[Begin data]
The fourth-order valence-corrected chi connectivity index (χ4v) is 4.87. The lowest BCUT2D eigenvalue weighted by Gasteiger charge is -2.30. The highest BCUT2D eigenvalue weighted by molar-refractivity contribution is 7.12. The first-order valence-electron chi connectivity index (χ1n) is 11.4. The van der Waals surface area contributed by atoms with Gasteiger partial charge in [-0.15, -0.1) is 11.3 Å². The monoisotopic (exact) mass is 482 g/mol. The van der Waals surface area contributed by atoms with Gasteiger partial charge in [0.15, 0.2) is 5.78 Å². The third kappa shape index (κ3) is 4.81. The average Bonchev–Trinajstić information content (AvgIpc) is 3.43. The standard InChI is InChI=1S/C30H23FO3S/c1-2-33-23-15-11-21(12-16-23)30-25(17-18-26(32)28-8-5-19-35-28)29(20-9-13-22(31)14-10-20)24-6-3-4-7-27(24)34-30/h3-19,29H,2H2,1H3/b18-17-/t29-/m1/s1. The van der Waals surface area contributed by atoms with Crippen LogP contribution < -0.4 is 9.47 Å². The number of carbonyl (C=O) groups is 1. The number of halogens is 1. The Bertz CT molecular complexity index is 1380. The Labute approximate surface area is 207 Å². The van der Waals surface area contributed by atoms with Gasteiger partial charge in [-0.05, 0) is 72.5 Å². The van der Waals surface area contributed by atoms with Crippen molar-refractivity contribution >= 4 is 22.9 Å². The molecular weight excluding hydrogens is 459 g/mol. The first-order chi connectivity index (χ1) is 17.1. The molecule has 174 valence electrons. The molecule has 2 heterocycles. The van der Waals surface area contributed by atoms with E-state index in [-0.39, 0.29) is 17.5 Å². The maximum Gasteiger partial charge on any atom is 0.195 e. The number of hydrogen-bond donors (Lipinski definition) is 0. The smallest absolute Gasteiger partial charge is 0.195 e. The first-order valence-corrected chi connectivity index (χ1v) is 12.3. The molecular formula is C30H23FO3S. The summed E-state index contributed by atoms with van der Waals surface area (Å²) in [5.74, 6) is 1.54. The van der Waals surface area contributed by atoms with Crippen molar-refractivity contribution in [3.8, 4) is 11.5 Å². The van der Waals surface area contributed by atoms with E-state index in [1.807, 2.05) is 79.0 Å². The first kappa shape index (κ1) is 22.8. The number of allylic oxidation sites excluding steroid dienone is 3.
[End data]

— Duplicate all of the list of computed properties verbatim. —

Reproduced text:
The fourth-order valence-corrected chi connectivity index (χ4v) is 4.87. The lowest BCUT2D eigenvalue weighted by Gasteiger charge is -2.30. The highest BCUT2D eigenvalue weighted by molar-refractivity contribution is 7.12. The first-order valence-electron chi connectivity index (χ1n) is 11.4. The van der Waals surface area contributed by atoms with Gasteiger partial charge in [-0.15, -0.1) is 11.3 Å². The monoisotopic (exact) mass is 482 g/mol. The van der Waals surface area contributed by atoms with Gasteiger partial charge in [0.15, 0.2) is 5.78 Å². The third kappa shape index (κ3) is 4.81. The average Bonchev–Trinajstić information content (AvgIpc) is 3.43. The standard InChI is InChI=1S/C30H23FO3S/c1-2-33-23-15-11-21(12-16-23)30-25(17-18-26(32)28-8-5-19-35-28)29(20-9-13-22(31)14-10-20)24-6-3-4-7-27(24)34-30/h3-19,29H,2H2,1H3/b18-17-/t29-/m1/s1. The van der Waals surface area contributed by atoms with Crippen LogP contribution < -0.4 is 9.47 Å². The number of carbonyl (C=O) groups is 1. The number of halogens is 1. The Bertz CT molecular complexity index is 1380. The Labute approximate surface area is 207 Å². The van der Waals surface area contributed by atoms with Gasteiger partial charge in [-0.05, 0) is 72.5 Å². The van der Waals surface area contributed by atoms with Crippen molar-refractivity contribution >= 4 is 22.9 Å². The molecular weight excluding hydrogens is 459 g/mol. The first-order chi connectivity index (χ1) is 17.1. The molecule has 174 valence electrons. The molecule has 2 heterocycles. The van der Waals surface area contributed by atoms with E-state index in [-0.39, 0.29) is 17.5 Å². The maximum Gasteiger partial charge on any atom is 0.195 e. The number of hydrogen-bond donors (Lipinski definition) is 0. The smallest absolute Gasteiger partial charge is 0.195 e. The first-order valence-corrected chi connectivity index (χ1v) is 12.3. The molecular formula is C30H23FO3S. The summed E-state index contributed by atoms with van der Waals surface area (Å²) in [5.74, 6) is 1.54. The van der Waals surface area contributed by atoms with Crippen molar-refractivity contribution in [3.8, 4) is 11.5 Å². The van der Waals surface area contributed by atoms with E-state index in [1.807, 2.05) is 79.0 Å². The first kappa shape index (κ1) is 22.8. The number of allylic oxidation sites excluding steroid dienone is 3.